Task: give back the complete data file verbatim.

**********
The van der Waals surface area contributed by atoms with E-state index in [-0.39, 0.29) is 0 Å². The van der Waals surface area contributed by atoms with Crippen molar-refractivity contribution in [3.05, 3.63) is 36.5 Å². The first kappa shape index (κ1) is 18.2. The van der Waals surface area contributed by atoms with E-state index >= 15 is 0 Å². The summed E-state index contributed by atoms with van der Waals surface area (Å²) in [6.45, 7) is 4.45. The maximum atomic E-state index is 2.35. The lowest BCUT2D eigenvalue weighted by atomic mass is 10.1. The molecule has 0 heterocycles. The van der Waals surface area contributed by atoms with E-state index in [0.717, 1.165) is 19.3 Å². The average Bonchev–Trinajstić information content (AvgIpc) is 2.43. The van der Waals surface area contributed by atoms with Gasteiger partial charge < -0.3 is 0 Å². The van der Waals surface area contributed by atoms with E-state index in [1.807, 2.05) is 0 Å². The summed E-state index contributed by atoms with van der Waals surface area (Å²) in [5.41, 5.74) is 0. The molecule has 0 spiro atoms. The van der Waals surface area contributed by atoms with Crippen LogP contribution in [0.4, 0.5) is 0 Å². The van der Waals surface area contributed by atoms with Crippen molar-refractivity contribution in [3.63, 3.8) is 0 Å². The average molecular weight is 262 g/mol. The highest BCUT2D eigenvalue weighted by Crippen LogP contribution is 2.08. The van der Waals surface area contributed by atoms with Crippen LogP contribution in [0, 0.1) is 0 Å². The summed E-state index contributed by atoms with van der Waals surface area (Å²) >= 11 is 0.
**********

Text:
The van der Waals surface area contributed by atoms with E-state index in [-0.39, 0.29) is 0 Å². The van der Waals surface area contributed by atoms with Crippen molar-refractivity contribution in [3.05, 3.63) is 36.5 Å². The first kappa shape index (κ1) is 18.2. The van der Waals surface area contributed by atoms with E-state index >= 15 is 0 Å². The summed E-state index contributed by atoms with van der Waals surface area (Å²) in [6.45, 7) is 4.45. The maximum atomic E-state index is 2.35. The lowest BCUT2D eigenvalue weighted by atomic mass is 10.1. The molecule has 0 heterocycles. The van der Waals surface area contributed by atoms with E-state index in [0.717, 1.165) is 19.3 Å². The average Bonchev–Trinajstić information content (AvgIpc) is 2.43. The van der Waals surface area contributed by atoms with Gasteiger partial charge < -0.3 is 0 Å². The van der Waals surface area contributed by atoms with E-state index in [1.807, 2.05) is 0 Å². The summed E-state index contributed by atoms with van der Waals surface area (Å²) in [5.41, 5.74) is 0. The molecule has 0 spiro atoms. The van der Waals surface area contributed by atoms with Crippen LogP contribution in [0.4, 0.5) is 0 Å². The van der Waals surface area contributed by atoms with Crippen molar-refractivity contribution in [3.63, 3.8) is 0 Å². The average molecular weight is 262 g/mol. The highest BCUT2D eigenvalue weighted by Crippen LogP contribution is 2.08. The van der Waals surface area contributed by atoms with Crippen LogP contribution in [0, 0.1) is 0 Å². The summed E-state index contributed by atoms with van der Waals surface area (Å²) >= 11 is 0.